In this video I show how I use Adobe Lightroom Classic to edit my Ricoh GR III RAW files after a street photography walk. I recently switched from Lightroom 6 stand-alone version (no longer available or supported by Adobe) to Lightroom Classic a few weeks ago. I like the new version, and especially the new Masking feature in Lightroom. Both the Subject and Sky selections make it much easier to use.
Some might not like the new masking feature, and yet more 'automation' to this genre, but I say if it's available, and I enjoy it, then I'm going to use it regardless of anyone else's opinion. Yet I'm always curious what others think, and how they apply these features (or not.) Let me know in the comment section below.
One thing that makes the Ricoh GR Series cameras so special is the continued updating of firmware. Whether it's the Ricoh GR II, III, or IIIx, Ricoh Imaging continues to offer new features, keeping the cameras up to date and on pace with competitors. The latest version as of October 2021 is 1.5, but this process will work with future updates as well.
In this video, I give a simple, yet brief description on how to download, install and update the latest firmware from Ricoh for the Ricoh GR III. The same description applies for the new Ricoh GR IIIx updates as well. Along with some interesting JPEG/RAW editing updates, as well as a 4:3 and 16:9 in-camera crop feature, the 1.5 firmware allows for Eye-detection (an upgrade from the previous Face-detection only feature). While the previous version usually nailed focus on most portraits I've shot with the GR III, the eye-detection is even better. I will have future videos featuring these new upgrades soon.
One of the selling points of the Ricoh GR III compact APS-C camera is the IBIS system (In-Body Image Stabilization), which is claimed to allow the user to handhold up to one second. I put this to the test in this night video, where I'm able to show the long-exposure by using passing cars in a small town, creating light-trails on Main Street.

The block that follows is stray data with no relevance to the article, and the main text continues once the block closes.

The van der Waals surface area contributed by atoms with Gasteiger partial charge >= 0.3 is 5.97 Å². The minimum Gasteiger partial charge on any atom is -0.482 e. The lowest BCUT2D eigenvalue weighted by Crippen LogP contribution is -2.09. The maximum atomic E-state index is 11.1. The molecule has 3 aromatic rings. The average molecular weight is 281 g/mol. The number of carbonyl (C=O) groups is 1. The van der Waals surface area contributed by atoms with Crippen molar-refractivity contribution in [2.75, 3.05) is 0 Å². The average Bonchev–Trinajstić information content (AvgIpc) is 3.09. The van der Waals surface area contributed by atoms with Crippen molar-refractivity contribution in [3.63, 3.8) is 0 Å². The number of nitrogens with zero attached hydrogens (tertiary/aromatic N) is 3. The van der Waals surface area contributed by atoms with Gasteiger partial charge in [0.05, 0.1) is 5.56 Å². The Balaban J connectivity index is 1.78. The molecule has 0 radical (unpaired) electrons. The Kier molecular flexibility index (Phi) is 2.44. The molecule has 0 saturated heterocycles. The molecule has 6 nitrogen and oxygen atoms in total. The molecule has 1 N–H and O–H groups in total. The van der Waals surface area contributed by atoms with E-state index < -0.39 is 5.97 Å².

This was a spur of the moment attempt, but I was very pleased with the results. Having thought through the process, I would have used the 2-second delay shutter to make sure to minimize camera shake even more while holding it in my hands instead of using a tripod. I also only went down to .8 seconds (next step is one full second), as again, I hadn't thought about going as low as possible, it was just an attempt at the time to get a decent light-trail.
The Ricoh GR III captures neon signs at night very well, but keeping the ISO down to a minimum is very important. The higher the ISO, the more light noise you will get in your shadows and blacks. While the Ricoh GR III does a great job with these shadows, it sometimes needs your help to keep the noise down.
In this video, I drive around Indianapolis' southside and photograph businesses with neon signs in hopes of making some interesting night images. I also explain the settings I'm using, and why I'm using them. I'm in the middle of experimentation of night photography with my Ricoh GR III, so check back weekly for more videos like this. However, you do not need to own a Ricoh GR III for these settings to work with your camera.
The Ricoh GR III is well-known for it's street photography supremacy, but it's a very versatile camera that can be used in a variety of situations, including night photography.
Night photography camera settings can be any number of combinations of ISO, aperture and shutter speed. In this video, I use my Ricoh GR III to take photos at dusk and dark in a small town. I provide settings info for most of the photos, including a hand-held 1/8 second shutter speed, and another photo shot at 10,000 ISO. The Ricoh GR III handled both of those shots with great results, as well as the other photos in the video.
This is part one of at least two or three part series, with more to come in the next couple of weeks.